Former college employee sues Occidental for gender discrimination, whistleblower retaliation

A copy of the lawsuit filed by Gunn Coble LLP on behalf of Samantha Bonar Feb. 19, 2019. Julian Willnow/The Occidental

Samantha Bonar, former assistant director of Occidental College’s Office of Marketing & Communications, filed a lawsuit Feb. 19 against the college, Director of Communications and Community Relations Jim Tranquada and Vice President for Marketing and Communications Marty Sharkey.

Bonar, who was employed by Occidental from 2007 to 2018, is suing the college as a corporation, Tranquada as an individual and Sharkey as an individual on 14 causes of action. The allegations include discrimination on the basis of sex/gender; discrimination on the basis of age; whistleblower retaliation; failure to prevent, investigate, and remedy discrimination or retaliation; violation of California’s Fair Pay Act; and unfair and unlawful business practices.

The suit alleges that following Bonar’s hiring for the assistant director of communications position, Occidental created an associate director position intended to focus on media relations. When the then-associate director of communications resigned, Tranquada allegedly instructed Bonar to assume the responsibilities of the role. According to the suit, Bonar sought compensation and a title change for assuming the responsibilities of the higher-level associate position, but was not given either due to gender bias and her public support of anti-sexual assault advocacy on campus. The suit also alleges that the college misrepresented the percentage of first-year students who reported sexual assaults when it participated in a survey for the Higher Education Data Sharing Consortium, reporting 44 instead of 59 percent.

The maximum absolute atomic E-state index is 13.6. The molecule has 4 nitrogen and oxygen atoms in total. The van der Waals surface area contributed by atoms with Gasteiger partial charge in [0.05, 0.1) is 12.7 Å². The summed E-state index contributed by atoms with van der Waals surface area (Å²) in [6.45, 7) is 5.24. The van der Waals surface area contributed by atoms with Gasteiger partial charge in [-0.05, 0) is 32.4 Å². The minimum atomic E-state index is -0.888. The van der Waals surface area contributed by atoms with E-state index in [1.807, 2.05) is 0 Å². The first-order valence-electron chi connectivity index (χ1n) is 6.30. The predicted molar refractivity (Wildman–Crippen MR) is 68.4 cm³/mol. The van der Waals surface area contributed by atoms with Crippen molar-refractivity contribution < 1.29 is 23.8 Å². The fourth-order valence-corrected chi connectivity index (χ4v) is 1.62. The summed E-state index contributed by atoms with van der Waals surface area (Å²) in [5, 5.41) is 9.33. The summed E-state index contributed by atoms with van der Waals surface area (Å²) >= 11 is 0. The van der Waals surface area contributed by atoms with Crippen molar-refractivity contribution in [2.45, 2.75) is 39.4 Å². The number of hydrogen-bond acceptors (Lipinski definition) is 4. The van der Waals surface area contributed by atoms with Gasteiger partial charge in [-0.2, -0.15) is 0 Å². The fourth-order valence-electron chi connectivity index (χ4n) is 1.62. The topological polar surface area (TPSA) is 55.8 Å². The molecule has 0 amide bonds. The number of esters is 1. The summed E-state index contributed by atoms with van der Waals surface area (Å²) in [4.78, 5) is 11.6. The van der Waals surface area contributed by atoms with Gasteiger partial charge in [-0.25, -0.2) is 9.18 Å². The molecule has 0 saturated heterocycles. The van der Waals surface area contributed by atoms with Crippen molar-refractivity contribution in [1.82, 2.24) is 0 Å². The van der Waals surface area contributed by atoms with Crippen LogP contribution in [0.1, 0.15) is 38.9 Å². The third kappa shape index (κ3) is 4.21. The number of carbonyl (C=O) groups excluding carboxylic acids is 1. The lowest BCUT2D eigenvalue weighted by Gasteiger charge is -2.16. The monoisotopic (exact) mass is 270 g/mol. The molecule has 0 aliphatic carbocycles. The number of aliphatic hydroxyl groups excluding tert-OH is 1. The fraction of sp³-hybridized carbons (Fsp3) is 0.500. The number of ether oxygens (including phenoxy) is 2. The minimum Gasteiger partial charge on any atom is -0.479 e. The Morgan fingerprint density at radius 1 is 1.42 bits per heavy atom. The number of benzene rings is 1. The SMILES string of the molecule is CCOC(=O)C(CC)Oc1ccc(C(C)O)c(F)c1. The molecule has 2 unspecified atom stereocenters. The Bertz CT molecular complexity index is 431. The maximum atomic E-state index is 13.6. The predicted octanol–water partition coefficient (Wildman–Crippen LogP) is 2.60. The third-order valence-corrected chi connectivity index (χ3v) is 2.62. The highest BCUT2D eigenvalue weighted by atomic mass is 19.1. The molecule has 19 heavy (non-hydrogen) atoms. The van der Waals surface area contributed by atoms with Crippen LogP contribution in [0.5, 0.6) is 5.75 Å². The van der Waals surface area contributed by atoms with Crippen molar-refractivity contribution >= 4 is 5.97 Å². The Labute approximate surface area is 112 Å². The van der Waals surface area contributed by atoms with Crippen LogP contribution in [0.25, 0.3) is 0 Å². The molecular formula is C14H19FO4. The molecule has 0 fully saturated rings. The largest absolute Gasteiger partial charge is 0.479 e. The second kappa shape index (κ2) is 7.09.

Bonar’s lawsuit was filed by Gunn Coble LLP, the same firm that represented former Occidental athletics director Jaime Hoffman in her Sept. 24, 2018 lawsuit against the college and President Jonathan Veitch. Hoffman sued on 16 causes of action, including harassment and discrimination on the basis of gender, sexual orientation and disability, as well as wrongful termination. According to the Gunn Coble LLP website, the firm specializes in pursuing equal pay and promotional opportunities for women.

In a statement provided to The Occidental by Vice President & Chief Operating Officer Amos Himmelstein on behalf of the defendants, Himmelstein said college policy explicitly prohibits discrimination.

“Oxy remains committed to sustaining a campus environment free of discrimination,” Himmelstein said. “We continue to encourage members of our community to come forward and report any conduct inconsistent with this principle without fear of retaliation. The College will promptly investigate all reports of discrimination and take appropriate action. With respect to this suit, we are confident that the facts will show that the allegations are without merit.”

According to Bonar, her experience working at the college didn’t align with the values that were instilled in her as a student.

“It is heartbreaking to me that Oxy as an institution so cynically betrays the very values I was taught there as a student,” Bonar said. “Oxy should be leading with vision and compassion, chasing change with courage. Instead it has allowed an atmosphere of inequity and injustice to fester, fostering a fearful faculty and silent staff.”